433mhz RF transmitters and receivers are really cheap, so you might be tempted to add a RF receiver to your Raspberry PI. But there is one problem: the Raspberry PI may not be fast enough, or may be blocked totally while it tries to keep up with handling and filtering all the RF signals that it receives.
To alleviate the Raspberry PI from all this signal processing, we can use an Arduino. There’s even no need for a complete Arduino board, a simple ATTiny85 will do! We will make a little expansion on the Raspberry PI, connected to its serial port, to process RF signals. All the Raspberry Pi has to do now is check what is coming in on the serial port. Easy enough.
This instructable will guide you in programming an Arduino sketch onto an ATTiny85, and then connecting the ATTiny85 to an RF receiver and the Raspberry PI.
Just to give you some idea of the possible applications, my plan with the setup is this: Place Arduinos around the house to gather sensory data (like the doorbell is pushed, the current temperature in multiple places, humidity, etc.). Let them send the data to the RasPi, which gathers it from the serial port via a JAVA program running in KURA. This JAVA program connects to a Moquitto MQTT broker on a webserver for easy sharing of this data. The data can then by used by all the clients you can image; for instance an Arduino device with a display to be used as a weather station, or an iPhone/Andriod app, or a website. But all of this stuff I still have to work out, and I will probably post more on that later.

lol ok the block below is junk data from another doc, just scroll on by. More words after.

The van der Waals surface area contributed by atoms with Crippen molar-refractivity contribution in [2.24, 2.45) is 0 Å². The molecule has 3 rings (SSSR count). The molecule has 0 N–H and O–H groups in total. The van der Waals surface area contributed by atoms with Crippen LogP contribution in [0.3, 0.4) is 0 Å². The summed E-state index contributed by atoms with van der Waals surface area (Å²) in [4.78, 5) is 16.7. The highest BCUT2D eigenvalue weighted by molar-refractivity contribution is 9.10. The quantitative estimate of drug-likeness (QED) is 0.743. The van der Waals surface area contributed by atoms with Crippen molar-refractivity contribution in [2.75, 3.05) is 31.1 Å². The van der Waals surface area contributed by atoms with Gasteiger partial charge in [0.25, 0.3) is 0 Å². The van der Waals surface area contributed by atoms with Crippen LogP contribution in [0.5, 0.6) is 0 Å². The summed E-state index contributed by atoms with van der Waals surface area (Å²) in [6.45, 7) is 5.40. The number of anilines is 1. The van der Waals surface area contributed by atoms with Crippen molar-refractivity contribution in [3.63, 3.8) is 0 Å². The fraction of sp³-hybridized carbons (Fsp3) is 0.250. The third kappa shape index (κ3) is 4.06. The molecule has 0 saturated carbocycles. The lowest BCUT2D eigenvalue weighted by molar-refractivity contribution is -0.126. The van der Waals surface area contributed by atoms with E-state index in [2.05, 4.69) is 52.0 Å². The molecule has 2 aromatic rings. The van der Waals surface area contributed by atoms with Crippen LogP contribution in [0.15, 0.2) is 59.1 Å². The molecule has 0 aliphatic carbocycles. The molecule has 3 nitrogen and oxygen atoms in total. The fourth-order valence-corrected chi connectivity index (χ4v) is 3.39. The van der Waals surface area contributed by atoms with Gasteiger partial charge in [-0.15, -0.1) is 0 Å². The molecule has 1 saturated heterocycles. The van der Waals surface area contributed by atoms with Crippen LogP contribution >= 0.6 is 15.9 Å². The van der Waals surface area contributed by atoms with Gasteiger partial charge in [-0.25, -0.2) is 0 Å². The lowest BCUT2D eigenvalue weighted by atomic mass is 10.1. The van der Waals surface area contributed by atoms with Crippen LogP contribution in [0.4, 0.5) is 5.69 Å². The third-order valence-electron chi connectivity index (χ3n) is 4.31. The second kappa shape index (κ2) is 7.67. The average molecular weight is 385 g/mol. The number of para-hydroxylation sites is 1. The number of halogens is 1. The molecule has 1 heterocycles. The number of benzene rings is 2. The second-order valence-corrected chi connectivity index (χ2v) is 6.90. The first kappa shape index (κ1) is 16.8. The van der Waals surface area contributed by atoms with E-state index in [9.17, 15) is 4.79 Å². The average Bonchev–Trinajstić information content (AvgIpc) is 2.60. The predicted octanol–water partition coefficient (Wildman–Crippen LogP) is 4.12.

What you’ll need
- Computer to run the Arduino software on.
- Raspberry Pi (any model you like)
- For Solderless Prototyping Breadboard Programmer
- 6 Male-female juperwires
- For Soldered Prototyping Breadboard Programmer:
- some wire
- 6 headers (2 x 3)
- 8 pin IC socket
- For the Raspberry Pi RF Extension
- 433Mhz RF receiver.
- 10uF capacitor
- Some wires.
- 3 male or female header (whatever you like)
- 8 pin IC socket.
- 2 resistors (1k)
I have not bothered to draw schematics for the (simple) hardware connections that you have to make. Mainly because i’m not skilled enough with these drawing tools. I’ve added pictures though, and will also give a description of how to connect things. Also I would like to share some pictures of the results with you. I hope I have the time to improve this and that later.
Step 1: Installing Arduino Software + ATTiny support
I got all the information in this step from here (as it does a perfectly fine job in explaining it all).
First download and install the Arduino software from here: https://www.arduino.cc/en/main/software
Start the Arduino application, and open the preferences dialog from the menu.
Find the “Additional Boards Manager URLs” field near the bottom of the dialog.k
Paste the following URL into the field (use a comma to separate it from any URLs you’ve already added):
Click the OK button to save your updated preferences.
Open the boards manager in the “Tools > Board” menu.
Scroll to the bottom of the list; you should see an entry for “ATtiny”.